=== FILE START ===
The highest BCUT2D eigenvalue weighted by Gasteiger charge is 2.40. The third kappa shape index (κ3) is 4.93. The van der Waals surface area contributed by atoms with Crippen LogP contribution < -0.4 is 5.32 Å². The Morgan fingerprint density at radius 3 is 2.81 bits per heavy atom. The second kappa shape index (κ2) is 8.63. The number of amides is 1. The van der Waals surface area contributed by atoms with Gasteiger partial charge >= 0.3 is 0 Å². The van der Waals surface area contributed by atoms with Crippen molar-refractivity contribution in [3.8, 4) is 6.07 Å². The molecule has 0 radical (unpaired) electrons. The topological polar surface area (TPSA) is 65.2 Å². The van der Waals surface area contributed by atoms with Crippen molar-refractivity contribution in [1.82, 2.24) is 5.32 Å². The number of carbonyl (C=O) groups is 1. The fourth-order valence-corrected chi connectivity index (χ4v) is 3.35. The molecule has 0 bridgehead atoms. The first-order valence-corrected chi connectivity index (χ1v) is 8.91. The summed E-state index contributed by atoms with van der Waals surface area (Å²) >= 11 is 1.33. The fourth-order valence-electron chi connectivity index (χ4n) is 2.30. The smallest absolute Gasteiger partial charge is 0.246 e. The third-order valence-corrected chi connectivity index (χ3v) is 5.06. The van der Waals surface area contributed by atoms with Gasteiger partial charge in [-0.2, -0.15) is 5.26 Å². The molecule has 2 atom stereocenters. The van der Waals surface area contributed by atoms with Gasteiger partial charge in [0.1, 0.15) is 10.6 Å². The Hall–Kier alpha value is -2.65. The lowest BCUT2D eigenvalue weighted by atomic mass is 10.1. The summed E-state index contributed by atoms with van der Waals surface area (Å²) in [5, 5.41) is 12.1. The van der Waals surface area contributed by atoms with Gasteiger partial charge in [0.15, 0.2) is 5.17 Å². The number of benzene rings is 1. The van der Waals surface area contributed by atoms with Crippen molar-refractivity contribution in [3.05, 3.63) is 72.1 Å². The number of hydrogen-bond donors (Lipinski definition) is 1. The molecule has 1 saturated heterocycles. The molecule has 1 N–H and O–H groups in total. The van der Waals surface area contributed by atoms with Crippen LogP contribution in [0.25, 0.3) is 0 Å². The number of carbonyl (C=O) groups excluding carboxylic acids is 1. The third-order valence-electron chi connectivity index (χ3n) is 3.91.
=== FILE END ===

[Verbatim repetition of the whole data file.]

The highest BCUT2D eigenvalue weighted by Gasteiger charge is 2.40. The third kappa shape index (κ3) is 4.93. The van der Waals surface area contributed by atoms with Crippen LogP contribution < -0.4 is 5.32 Å². The Morgan fingerprint density at radius 3 is 2.81 bits per heavy atom. The second kappa shape index (κ2) is 8.63. The number of amides is 1. The van der Waals surface area contributed by atoms with Gasteiger partial charge >= 0.3 is 0 Å². The van der Waals surface area contributed by atoms with Crippen molar-refractivity contribution in [3.8, 4) is 6.07 Å². The molecule has 0 radical (unpaired) electrons. The topological polar surface area (TPSA) is 65.2 Å². The van der Waals surface area contributed by atoms with Crippen molar-refractivity contribution in [1.82, 2.24) is 5.32 Å². The number of carbonyl (C=O) groups is 1. The fourth-order valence-corrected chi connectivity index (χ4v) is 3.35. The molecule has 0 bridgehead atoms. The first-order valence-corrected chi connectivity index (χ1v) is 8.91. The summed E-state index contributed by atoms with van der Waals surface area (Å²) >= 11 is 1.33. The fourth-order valence-electron chi connectivity index (χ4n) is 2.30. The smallest absolute Gasteiger partial charge is 0.246 e. The third-order valence-corrected chi connectivity index (χ3v) is 5.06. The van der Waals surface area contributed by atoms with Gasteiger partial charge in [-0.2, -0.15) is 5.26 Å². The molecule has 2 atom stereocenters. The van der Waals surface area contributed by atoms with Gasteiger partial charge in [0.1, 0.15) is 10.6 Å². The Hall–Kier alpha value is -2.65. The lowest BCUT2D eigenvalue weighted by atomic mass is 10.1. The summed E-state index contributed by atoms with van der Waals surface area (Å²) in [5, 5.41) is 12.1. The van der Waals surface area contributed by atoms with Gasteiger partial charge in [0.15, 0.2) is 5.17 Å². The number of benzene rings is 1. The van der Waals surface area contributed by atoms with Crippen molar-refractivity contribution in [3.05, 3.63) is 72.1 Å². The number of hydrogen-bond donors (Lipinski definition) is 1. The molecule has 1 saturated heterocycles. The molecule has 1 N–H and O–H groups in total. The van der Waals surface area contributed by atoms with Crippen LogP contribution in [0.25, 0.3) is 0 Å². The number of carbonyl (C=O) groups excluding carboxylic acids is 1. The third-order valence-electron chi connectivity index (χ3n) is 3.91.